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    Let's see, probably capable of 18-25? 18 = 6, 6, 6. 24=~ 8,8,9. Even with these numbers I would think that a bit more time and thought would be worthwhile. The "pain" of waiting and retaking is probably worth the effort. In addition, this gives some time for further reflection on goals.

    Bottom line, if I had scored a 13 I would take a step back for thought and retake. (Unless that 13 was on one section.:D That's a bit more like it. ):)
     
  9. ussdfiant

    Physician Moderator Emeritus 10+ Year Member

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    Eric,

    If this person wants to become a podatrist and her current MCAT score will be sufficient for her to gain admission now, why exactly should she take the MCAT again? I don't understand why she should wait, if this is something that she wants to do.
     
  10. ohgee

    ohgee Senior Member
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    Thanks for your guy's input...

    She told me that she decided to take MCAT again ... I think this is a good learning process for her to be successful in podiatry school anyways (study skill, time management, handling pressure, etc).

    Besides, it won't hurt.... she can't possibly get lower than a 13!!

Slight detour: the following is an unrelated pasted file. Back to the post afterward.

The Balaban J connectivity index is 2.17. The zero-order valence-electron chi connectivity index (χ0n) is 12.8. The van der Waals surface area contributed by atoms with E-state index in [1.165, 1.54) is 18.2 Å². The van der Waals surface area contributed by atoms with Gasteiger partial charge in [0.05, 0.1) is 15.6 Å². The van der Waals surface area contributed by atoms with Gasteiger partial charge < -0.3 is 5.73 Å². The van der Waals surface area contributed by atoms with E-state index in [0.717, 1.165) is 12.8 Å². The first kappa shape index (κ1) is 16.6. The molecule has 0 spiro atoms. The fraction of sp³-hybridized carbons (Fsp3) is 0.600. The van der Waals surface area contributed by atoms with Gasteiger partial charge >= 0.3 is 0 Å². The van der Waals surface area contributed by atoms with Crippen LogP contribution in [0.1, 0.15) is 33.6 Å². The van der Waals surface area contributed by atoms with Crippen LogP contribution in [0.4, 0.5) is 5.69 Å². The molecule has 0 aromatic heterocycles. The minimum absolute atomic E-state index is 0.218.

;)

    I am just curious, is anyone really can handle the work in Podiatry school with a 13 TOTAL on MCAT?
     
  11. Toejam

    Toejam Terminal Student
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    The real purpose of the MCAT is to help weed out the thousands of med school applicants as well as to help predict how the prospective student might perform on the board exams.

    Neither of these criteria has any bearing on whether or not someone will succeed in podiatry school. The podiatry boards can be passed while in a coma. There are not thousands of students applying. In fact, several schools don't even require the MCAT. What does that tell you? It must not be a very important factor.

    Now, efs is correct when he says that it is infinitely easier to get into podiatry school than it is to get out. The first two years are TOUGH. The second two years are much more forgiving. If your friend thinks that she can handle a ton of hardcore science being shoved down her gullet on a daily basis and be able to make some sense of it, she might be able to do it.

    I, personally, don't think that a good or bad score on the MCAT has much to do with whether or not someone will be able to hack podiatry school.
     
  12. efs

    efs SDN Advisor
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    ussdfiant,

    Maybe I was reading between the lines, but I got the sense that podiatry was not this person's original goal. With that in mind, I would steer them away from even applying to podiatry as an alternative. Take the extra time to re-think the goals.

    On the other hand, if podiatry was their original intention from the begining and the can be accepted (which I am not as sure of as the rest of you), I still think this person could be looking at trouble. It might be enough to get in, but if that score is really what they are capable of, they will have an extremely difficult time with school. Once again, better to take the extra year for some additional studying and retake the MCAT later.

    Just my thoughts on the best course of action for this situation. It is still up to the individual to choose.